Had Mnangagwa invited the opposition to participate in the new government, it would have faced a serious dilemma: whether to contribute to his national economic recovery program or concentrate on the 2018 elections. Their exclusion from the new government means they can concentrate on regrouping and preparing for the polls. In particular, acting in concert with civil society, they can play a major role in monitoring and publicly assessing the government’s reforms.
Specifically, the opposition should back civil society demands for core electoral reforms. These include:
- drafting and passing a comprehensive electoral law consistent with the 2013 constitution that guarantees the independence of the electoral committee and prevents government interference in election management;
- extending the voter registration process and ensuring there is a transparent and comprehensive verification process to develop a credible voters’ roll;
- enhancing the independence of the electoral commission;
- promoting a more conducive political environment to encourage participation and address violations, and;
- allowing more and longer-term voter observation missions.
In addition, the opposition should lobby the government to request an assessment of election conditions by the SADC Electoral Advisory Council and for the deployment of a long-term election observation mission from the Africa Union (AU). Elections should not be held unless and until reforms are in place to ensure they will be credible. The international community should exert its leverage to this end by making clear that until credible elections are held, donors will refrain from allocating significant new long-term funding or supporting debt relief as laid out in the 2015 re-engagement strategy.
The military, Mnangagwa and his allies have managed to avoid having their “military-assisted transition” labelled a coup. SADC and the AU carefully avoided the term. Mugabe had called for SADC’s intervention, and the regional body dispatched envoys from South Africa. The matter subsequently was elevated to an emergency meeting of the heads of state belonging to SADC’s Organ for Politics, Defence and Security, which scheduled a joint visit by SADC chair, South Africa President Jacob Zuma, and the chair of the Organ, Angola President João Lourenço. But the visit was cancelled following Mugabe’s resignation.
Western nations, China, Russia and the global south in general also tempered their reaction and avoided condemning the military intervention. Most, even long-term allies, were keen to see Mugabe depart, though they would have preferred a legal and legitimate process. An assessment of what this transition means for Zimbabwe’s democratic project and institutions largely has been avoided.
For Zimbabweans and outside actors, the turning of the Mugabe page offers a genuine opportunity for economic recovery. Mnangagwa clearly intended to capitalise on the sentiment: his inaugural speech made clear his intent to re-engage with international donors and Western companies.
There is no quick fix for Zimbabwe’s array of economic challenges. Investors also are keen to explore options, but much work is needed to resuscitate and expand on the 2015 Lima Re-Engagement Strategy (developed with the international financial institutions and other creditors) that sets out a path for repayment of debt arrears, reform and access to new lines of credit. The government also must cut expenditure, which means downsizing the civil service, the last significant source of employment in the formal sector. The government likely will not receive budgetary support, as most international players will want to see tangible progress on a range of fronts before considering this kind of assistance.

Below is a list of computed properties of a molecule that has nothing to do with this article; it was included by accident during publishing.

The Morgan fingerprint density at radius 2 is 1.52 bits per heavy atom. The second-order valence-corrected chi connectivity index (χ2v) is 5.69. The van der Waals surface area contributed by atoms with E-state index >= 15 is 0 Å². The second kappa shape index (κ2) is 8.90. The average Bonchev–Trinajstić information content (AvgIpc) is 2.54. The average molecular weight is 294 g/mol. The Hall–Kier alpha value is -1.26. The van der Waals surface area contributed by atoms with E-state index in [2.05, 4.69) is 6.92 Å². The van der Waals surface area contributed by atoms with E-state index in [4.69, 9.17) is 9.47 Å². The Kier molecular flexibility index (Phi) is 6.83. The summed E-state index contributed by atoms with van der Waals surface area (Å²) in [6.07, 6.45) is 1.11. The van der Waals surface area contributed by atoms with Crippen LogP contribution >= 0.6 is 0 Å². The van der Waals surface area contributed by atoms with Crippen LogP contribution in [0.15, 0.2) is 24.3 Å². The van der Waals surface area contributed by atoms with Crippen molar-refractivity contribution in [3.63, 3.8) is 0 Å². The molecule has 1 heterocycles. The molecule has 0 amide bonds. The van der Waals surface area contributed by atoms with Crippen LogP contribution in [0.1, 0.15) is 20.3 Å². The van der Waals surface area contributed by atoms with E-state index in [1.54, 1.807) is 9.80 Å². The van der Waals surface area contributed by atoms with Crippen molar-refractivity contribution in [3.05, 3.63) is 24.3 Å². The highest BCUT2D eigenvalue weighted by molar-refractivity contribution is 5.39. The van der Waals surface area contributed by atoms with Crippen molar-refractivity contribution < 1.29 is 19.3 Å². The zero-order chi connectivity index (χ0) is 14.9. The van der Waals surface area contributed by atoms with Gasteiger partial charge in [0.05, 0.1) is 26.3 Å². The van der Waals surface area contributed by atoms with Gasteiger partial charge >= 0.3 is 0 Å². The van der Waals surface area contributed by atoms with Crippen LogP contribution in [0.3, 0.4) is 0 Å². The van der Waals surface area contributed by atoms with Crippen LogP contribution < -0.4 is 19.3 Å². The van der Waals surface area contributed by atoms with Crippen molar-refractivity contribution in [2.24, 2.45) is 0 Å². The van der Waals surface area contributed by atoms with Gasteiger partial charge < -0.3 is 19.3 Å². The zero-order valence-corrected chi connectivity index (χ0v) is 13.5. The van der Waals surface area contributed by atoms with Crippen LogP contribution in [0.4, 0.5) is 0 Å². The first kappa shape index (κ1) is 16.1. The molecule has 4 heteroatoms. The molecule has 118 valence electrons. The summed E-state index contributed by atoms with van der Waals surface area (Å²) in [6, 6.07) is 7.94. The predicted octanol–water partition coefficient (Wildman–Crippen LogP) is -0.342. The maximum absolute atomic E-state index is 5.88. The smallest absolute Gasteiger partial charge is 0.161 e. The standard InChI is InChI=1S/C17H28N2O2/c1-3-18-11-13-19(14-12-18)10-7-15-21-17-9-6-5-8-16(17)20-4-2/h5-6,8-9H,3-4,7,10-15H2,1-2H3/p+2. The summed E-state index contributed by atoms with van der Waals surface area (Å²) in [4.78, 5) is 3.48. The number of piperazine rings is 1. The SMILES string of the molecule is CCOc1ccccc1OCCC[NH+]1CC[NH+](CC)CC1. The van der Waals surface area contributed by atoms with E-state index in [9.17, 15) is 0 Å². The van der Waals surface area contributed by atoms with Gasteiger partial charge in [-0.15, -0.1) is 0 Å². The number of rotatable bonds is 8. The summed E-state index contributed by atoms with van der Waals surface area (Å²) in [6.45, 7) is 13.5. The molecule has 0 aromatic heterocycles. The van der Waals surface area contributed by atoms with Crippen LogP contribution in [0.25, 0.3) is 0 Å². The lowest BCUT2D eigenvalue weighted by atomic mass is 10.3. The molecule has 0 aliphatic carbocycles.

Nor is there any obvious or immediate palliative to the country’s liquidity crisis and massive inflationary pressures. The kind of support international actors can provide in these areas will become clearer only when the government provides policy direction. When that time comes, it will be important for donors to coordinate their actions.
Robert Mugabe’s exit provides ZANU-PF’s new leaders with an unprecedented opportunity to halt and possibly reverse Zimbabwe’s precipitous two-decade-long slide and forge a path to sustainable economic and political recovery. But this is at best a mixed blessing. The military’s pivotal role in forcing Mugabe out and their continuing presence as key political players, while welcomed in some quarters, presents a troubling precedent as well as a major challenge to the rule of law and constitutional order. Given their deep financial interests, members of the security forces are likely to continue playing a role in the country’s economy, which could have consequences on broader issues of governance, especially efforts to curb corruption and create a rules-based business environment. By the same token, the military’s and ZANU-PF’s desire to retain power will have implications for the country’s future political course.
Early steps provide reasons to fear that Mnangagwa will prioritise managing ZANU-PF and protecting the military’s political and economic interests over good governance and democratic consolidation. That would be an important opportunity squandered, and a bad omen for Zimbabwe’s future.
Johannesburg/Brussels, 20 December 2017